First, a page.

Cellulosic ethanol manufacturing is an important component of the lignocellulosic biomass , namely lignin , remains undigested and it must be burned, thus producing electricity for the plant and excess electricity for the grid. As the market grows and this technology becomes more widespread, the liquid fuel and the electricity markets will become more and more difficult. quote needed ]

Acetic acid, unlike ethanol, is biologically produced from simple sugars without the production of carbon dioxide :

6 H 12 O 6 → 2 CH 3 CH 2 OH + 2 CO 2
(Biological production of ethanol)
6 H 12 O 6 → 3 CH 3 COOH
(Biological production of acetic acid )

Because of this, we have mass basis, the yields will be higher than ethanol fermentation. If then, the undigested residue (mostly lignin) is used to produce hydrogen by gasification, it is ensured that the energy of the biomass will be higher than that of excess heat / electricity. [12]

3 CH 3 COOH + 6H 2 → 3 CH 3 CH 2 OH + 3H 2 O
(Hydrogenation of acetic acid)
6 H 12 O 6 (from cellulose ) + 6 H 2 (from lignin) → 3 CH 3 CH 2 OH + 3 H 2 O
(Overall reaction)

A more comprehensive description of the economics of the fuel oil and ethanol fuel , more information about the economics of various systems can be found on the biofuel central page .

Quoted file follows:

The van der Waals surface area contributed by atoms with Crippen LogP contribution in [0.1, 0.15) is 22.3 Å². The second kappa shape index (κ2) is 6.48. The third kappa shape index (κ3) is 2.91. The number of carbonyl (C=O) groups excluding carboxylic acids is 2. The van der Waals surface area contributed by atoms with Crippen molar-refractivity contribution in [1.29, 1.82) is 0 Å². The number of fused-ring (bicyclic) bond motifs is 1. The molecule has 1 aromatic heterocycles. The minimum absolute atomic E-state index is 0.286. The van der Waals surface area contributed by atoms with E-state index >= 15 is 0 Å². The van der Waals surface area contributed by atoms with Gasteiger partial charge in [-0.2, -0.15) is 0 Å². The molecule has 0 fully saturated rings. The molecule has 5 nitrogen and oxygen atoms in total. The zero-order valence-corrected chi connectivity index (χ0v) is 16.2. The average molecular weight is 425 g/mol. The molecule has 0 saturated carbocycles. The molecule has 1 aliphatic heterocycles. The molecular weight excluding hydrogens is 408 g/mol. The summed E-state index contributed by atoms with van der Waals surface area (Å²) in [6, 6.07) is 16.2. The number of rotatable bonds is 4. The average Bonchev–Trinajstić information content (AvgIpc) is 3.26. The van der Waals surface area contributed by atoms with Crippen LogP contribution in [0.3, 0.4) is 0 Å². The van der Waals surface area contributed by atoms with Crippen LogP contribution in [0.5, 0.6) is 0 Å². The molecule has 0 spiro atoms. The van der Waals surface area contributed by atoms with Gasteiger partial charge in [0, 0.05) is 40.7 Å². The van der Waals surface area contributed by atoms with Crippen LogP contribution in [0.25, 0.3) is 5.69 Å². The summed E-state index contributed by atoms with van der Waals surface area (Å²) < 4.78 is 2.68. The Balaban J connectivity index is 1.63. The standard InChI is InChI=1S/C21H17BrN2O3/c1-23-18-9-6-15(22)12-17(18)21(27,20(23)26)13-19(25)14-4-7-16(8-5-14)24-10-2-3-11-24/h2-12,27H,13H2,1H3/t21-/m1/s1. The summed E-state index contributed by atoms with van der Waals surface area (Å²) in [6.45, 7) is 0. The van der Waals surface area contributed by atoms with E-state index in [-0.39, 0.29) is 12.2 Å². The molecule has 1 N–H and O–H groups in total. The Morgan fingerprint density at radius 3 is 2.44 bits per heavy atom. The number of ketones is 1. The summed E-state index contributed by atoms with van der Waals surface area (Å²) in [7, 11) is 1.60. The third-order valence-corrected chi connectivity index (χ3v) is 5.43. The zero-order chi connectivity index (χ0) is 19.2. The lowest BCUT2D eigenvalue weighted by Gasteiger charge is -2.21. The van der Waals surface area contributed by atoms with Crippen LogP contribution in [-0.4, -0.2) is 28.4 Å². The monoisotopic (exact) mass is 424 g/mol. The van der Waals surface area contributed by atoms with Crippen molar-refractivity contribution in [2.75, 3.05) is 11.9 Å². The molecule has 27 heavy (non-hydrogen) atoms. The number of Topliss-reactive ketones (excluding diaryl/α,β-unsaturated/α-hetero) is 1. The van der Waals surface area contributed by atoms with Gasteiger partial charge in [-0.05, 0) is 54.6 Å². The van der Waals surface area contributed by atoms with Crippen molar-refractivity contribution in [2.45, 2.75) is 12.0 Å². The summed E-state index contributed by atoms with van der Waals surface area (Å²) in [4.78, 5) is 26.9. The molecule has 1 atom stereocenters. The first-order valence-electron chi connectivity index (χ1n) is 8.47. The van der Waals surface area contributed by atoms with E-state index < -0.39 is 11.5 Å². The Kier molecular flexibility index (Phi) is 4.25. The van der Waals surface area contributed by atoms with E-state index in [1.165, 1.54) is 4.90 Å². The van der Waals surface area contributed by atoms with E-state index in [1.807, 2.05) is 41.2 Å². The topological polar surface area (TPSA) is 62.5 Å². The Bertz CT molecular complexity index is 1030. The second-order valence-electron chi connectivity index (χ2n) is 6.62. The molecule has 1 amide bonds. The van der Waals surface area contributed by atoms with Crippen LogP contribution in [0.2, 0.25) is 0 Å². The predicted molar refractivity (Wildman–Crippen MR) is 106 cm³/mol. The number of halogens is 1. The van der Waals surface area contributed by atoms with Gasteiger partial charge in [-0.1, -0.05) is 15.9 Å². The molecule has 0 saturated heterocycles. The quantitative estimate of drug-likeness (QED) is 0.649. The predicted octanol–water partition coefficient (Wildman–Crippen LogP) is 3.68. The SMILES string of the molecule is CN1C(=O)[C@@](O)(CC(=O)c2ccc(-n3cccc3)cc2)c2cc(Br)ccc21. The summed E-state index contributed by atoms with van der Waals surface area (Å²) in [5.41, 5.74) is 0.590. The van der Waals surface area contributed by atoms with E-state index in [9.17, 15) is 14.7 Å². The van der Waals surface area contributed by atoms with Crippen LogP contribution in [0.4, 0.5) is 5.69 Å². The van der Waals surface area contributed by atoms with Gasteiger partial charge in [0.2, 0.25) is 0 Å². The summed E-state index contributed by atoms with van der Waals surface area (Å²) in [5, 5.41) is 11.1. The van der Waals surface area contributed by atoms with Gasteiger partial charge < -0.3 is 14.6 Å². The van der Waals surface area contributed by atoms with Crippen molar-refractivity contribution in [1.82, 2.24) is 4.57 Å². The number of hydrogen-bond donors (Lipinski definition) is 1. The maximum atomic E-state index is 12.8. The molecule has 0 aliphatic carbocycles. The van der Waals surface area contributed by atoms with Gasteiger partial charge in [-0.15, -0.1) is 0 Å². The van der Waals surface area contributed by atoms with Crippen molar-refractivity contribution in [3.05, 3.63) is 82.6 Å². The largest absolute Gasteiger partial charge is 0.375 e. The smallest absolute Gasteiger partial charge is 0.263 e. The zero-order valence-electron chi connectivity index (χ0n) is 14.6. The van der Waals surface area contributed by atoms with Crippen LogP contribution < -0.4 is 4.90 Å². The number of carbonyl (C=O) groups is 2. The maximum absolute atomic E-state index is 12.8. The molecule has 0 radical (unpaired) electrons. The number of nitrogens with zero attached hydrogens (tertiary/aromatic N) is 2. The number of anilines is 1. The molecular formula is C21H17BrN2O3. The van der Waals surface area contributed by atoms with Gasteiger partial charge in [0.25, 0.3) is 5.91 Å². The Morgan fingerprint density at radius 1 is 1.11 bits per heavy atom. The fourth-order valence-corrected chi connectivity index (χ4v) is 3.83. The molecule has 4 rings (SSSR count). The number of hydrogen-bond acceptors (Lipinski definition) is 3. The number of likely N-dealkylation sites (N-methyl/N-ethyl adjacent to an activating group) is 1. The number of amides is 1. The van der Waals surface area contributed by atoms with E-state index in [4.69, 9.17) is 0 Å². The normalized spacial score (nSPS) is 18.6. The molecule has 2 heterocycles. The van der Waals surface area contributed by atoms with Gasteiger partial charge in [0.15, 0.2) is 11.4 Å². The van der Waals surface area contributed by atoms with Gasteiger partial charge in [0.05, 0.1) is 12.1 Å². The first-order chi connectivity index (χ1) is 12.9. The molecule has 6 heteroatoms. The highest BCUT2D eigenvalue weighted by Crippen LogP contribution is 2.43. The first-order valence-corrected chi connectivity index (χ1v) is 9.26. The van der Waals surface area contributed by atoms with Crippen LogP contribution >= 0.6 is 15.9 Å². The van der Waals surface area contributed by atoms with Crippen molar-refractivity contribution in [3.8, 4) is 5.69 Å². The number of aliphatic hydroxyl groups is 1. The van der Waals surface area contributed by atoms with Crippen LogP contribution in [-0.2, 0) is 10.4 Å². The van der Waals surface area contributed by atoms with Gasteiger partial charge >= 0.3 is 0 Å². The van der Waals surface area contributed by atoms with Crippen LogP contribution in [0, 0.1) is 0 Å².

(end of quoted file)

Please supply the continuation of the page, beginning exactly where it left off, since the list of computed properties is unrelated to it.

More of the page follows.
Stage of development

The system has been developed since 1991. The size of the scale has been increased (200 lb / day) in 2001. A small demonstration-scale plant (5 ton / day) under operation and a 220 ton / day demonstration plant is expected in 2012.

See also

  • Anaerobic digestion
  • Bioreactor
  • Mechanical biological treatment


  1. Jump up^ Advanced Biomass Refinery – Third-Generation 2007 (video)Archived1 July 2010 at theWayback Machine.
  2. Jump up^ EPA Presentation on the process [ permanent dead link ]
  3. Jump up^ Application
  4. Jump up^ FK Agbogbo, MT Holtzapple (23 August 2005). “Fixed-bed fermentation of rice straw and chicken manure using a mixed culture of marine mesophilic microorganisms”. Bioresource Technology . 98 (8): 1586-1595. doi : 10.1016 / j.biortech.2006.06.021 . PMID  16962320 .
  5. Jump up^ Williamson, SA 2000. Conversion of carboxylate salts to carboxylic acids via reactive distillation. MS Thesis
  6. Jump up^ Yeh, H. 2002. Pyrolytic decomposition of carboxylate salts. MS thesis
  7. Jump up^ Ingram, D. 2002. Ketonization of acetic acid. BS student report.
  8. Jump up^ Bradley, MW, Harris, N., Turner, K. 1982. Process for Hydrogenolysis of Carboxylic Acid Esters WO 82/03854, Nov. 2011
  9. Jump up^ Preparation of esters by reaction of ammonium salts with alcohols.
  10. Jump up^ Aldrett-Lee, S. 2000. Catalytic hydrogenation of liquid ketones with emphasis on gas-liquid mass transfer. PhD dissertation
  11. Jump up^ Production of gasoline from methanol.
  12. Jump up^ Eggeman, T., Verser, D., and Weber, E. (2005), An Indirect Road for Ethanol Production US Department of Energy